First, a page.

Building a balanced future for Alberta
Given the diverse range of landscapes and land uses across southern Alberta, it is not enough to create and manage protected areas alone. Effective regional planning is essential across the entire landscape to ensure that headwaters, fish and wildlife habitat and connectivity are maintained and improved into the future.
The goal of land-use planning is to strike that healthy balance between environmental, economic and cultural well-being across a mixed-use regional landscape. The only way to do so properly is to focus on the entire ecosystem, and to consider entire watersheds.
Land-use planning creates a clear path forward
CPAWS Southern Alberta is involved at all levels and stages of government land-use planning initiatives. We promote science-based solutions and best practices to ensure effective land-use planning that addresses cumulative effects and conserves environmentally significant areas and corridors. If done right, these regional plans can set a clear path forward, protecting Alberta’s outdoor way of life, strengthening our economy and building a healthier environment as we grow and manage our resources.
Support our continued participation in land-use planning by donating today.
The South Saskatchewan Regional Plan
From sprawling ranches and natural grasslands to the jagged peaks of Kananaskis and the Castle, the South Saskatchewan River Basin contains a wide diversity of ecosystems and land uses and is vital for providing clean water to the people and communities in southern Alberta.
In 2014, the Government of Alberta released its South Saskatchewan Regional Plan (SSRP), which sets the direction for conservation and development in the region for the next 50 years. During the consultation process leading up to the final plan, CPAWS engaged Albertans to increase public awareness and encourage participation and will continue to engage the provincial government during SSRP implemented through to 2024.
Porcupine Hills and Livingstone Regions
Some of the most amazing landscapes we have in southern Alberta can be found in the southwest corner of the province in the Porcupine Hills and Livingstone regions. The forests, grasslands, and headwaters streams on the eastern slopes of Alberta’s southern Rockies provide water, sustain fish and wildlife, and offer some of the province’s best opportunities for ranching, recreation and tourism.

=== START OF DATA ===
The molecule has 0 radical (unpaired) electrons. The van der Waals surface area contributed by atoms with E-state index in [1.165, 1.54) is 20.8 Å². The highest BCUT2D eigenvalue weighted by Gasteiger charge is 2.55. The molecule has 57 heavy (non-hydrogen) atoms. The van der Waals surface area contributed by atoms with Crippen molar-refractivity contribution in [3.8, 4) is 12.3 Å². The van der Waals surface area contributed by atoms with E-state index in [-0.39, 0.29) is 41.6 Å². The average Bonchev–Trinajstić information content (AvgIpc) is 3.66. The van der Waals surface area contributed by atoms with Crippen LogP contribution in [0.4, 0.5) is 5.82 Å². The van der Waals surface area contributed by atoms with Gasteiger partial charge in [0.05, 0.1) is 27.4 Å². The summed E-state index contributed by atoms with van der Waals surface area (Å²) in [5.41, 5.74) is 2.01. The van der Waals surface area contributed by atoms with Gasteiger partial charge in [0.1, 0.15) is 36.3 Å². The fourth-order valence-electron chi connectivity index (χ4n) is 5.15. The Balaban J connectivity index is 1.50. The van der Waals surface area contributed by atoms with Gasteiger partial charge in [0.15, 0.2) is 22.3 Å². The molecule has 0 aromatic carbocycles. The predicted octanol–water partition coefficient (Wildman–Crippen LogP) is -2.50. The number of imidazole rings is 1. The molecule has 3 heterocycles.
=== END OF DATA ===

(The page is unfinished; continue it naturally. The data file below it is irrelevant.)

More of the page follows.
These areas have seen increasing pressure from industrial activity, and recreational use with the landscape becoming increasingly damaged and fragmented by human uses. In some areas, the densities of roads and trails are 4-5 times the limit needed to maintain clean water and safe, effective habitat for species like the grizzly bear, westslope cutthroat trout, and bull trout. While the importance of these areas has long been recognized, it has not been reflected in the way we manage and use the area.
In 2018, CPAWS worked collaboratively to support the release of management plans for Porcupine Hills-Livingstone regions with broad stakeholder support. These plans placed limits on roads and trails to protect fish, wildlife and water and to maintain quality recreation experiences. We continue to work with our partners, stakeholders, and government to ensure the plans are effectively implemented on-the-ground and all future land-use decisions in the region protect the fish, wildlife, water, and quiet recreation value of these iconic Alberta landscapes.
Photo Credit: Murray Robertson
North Saskatchewan Regional Plan
Similar to the south, the North Saskatchewan Region contains diverse landscapes that encompass many vital ecosystems, including headwaters forests that provide clean water to downstream communities, habitat for species at risk and a major source of recreation and tourism.
The process for developing the North Saskatchewan Regional Plan (NSRP), currently underway, provides an opportunity to protect key natural areas and conserve important natural ecosystem functions. Head over to CPAWS Northern Alberta to learn how they are supporting the development of the NSRP.